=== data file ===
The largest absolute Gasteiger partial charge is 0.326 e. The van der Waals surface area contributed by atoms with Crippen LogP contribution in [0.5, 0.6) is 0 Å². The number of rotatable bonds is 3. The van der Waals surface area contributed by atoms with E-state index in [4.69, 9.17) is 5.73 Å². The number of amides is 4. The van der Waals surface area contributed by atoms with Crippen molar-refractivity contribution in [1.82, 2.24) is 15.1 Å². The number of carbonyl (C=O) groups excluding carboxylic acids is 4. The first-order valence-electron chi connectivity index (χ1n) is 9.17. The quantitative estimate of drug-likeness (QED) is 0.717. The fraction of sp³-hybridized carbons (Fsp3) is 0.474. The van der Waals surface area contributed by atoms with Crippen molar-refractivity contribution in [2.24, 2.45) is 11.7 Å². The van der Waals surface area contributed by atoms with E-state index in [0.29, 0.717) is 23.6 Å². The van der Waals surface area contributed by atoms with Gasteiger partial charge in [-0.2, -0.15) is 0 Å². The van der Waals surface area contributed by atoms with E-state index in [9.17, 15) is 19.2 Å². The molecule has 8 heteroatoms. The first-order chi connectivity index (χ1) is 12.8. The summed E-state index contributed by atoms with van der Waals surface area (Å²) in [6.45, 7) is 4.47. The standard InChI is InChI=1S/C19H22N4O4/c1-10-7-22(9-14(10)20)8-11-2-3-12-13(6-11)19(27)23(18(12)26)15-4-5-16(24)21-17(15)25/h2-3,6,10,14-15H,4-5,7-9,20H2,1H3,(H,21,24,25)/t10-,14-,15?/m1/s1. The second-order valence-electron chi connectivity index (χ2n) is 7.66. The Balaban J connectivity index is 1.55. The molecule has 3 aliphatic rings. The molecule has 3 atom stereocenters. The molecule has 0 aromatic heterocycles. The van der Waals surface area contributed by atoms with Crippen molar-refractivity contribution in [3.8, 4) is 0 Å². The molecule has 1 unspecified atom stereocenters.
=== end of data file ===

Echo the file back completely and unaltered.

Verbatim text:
The largest absolute Gasteiger partial charge is 0.326 e. The van der Waals surface area contributed by atoms with Crippen LogP contribution in [0.5, 0.6) is 0 Å². The number of rotatable bonds is 3. The van der Waals surface area contributed by atoms with E-state index in [4.69, 9.17) is 5.73 Å². The number of amides is 4. The van der Waals surface area contributed by atoms with Crippen molar-refractivity contribution in [1.82, 2.24) is 15.1 Å². The number of carbonyl (C=O) groups excluding carboxylic acids is 4. The first-order valence-electron chi connectivity index (χ1n) is 9.17. The quantitative estimate of drug-likeness (QED) is 0.717. The fraction of sp³-hybridized carbons (Fsp3) is 0.474. The van der Waals surface area contributed by atoms with Crippen molar-refractivity contribution in [2.24, 2.45) is 11.7 Å². The van der Waals surface area contributed by atoms with E-state index in [0.29, 0.717) is 23.6 Å². The van der Waals surface area contributed by atoms with Gasteiger partial charge in [-0.2, -0.15) is 0 Å². The van der Waals surface area contributed by atoms with E-state index in [9.17, 15) is 19.2 Å². The molecule has 8 heteroatoms. The first-order chi connectivity index (χ1) is 12.8. The summed E-state index contributed by atoms with van der Waals surface area (Å²) in [6.45, 7) is 4.47. The standard InChI is InChI=1S/C19H22N4O4/c1-10-7-22(9-14(10)20)8-11-2-3-12-13(6-11)19(27)23(18(12)26)15-4-5-16(24)21-17(15)25/h2-3,6,10,14-15H,4-5,7-9,20H2,1H3,(H,21,24,25)/t10-,14-,15?/m1/s1. The second-order valence-electron chi connectivity index (χ2n) is 7.66. The Balaban J connectivity index is 1.55. The molecule has 3 aliphatic rings. The molecule has 3 atom stereocenters. The molecule has 0 aromatic heterocycles. The van der Waals surface area contributed by atoms with Crippen molar-refractivity contribution in [3.8, 4) is 0 Å². The molecule has 1 unspecified atom stereocenters.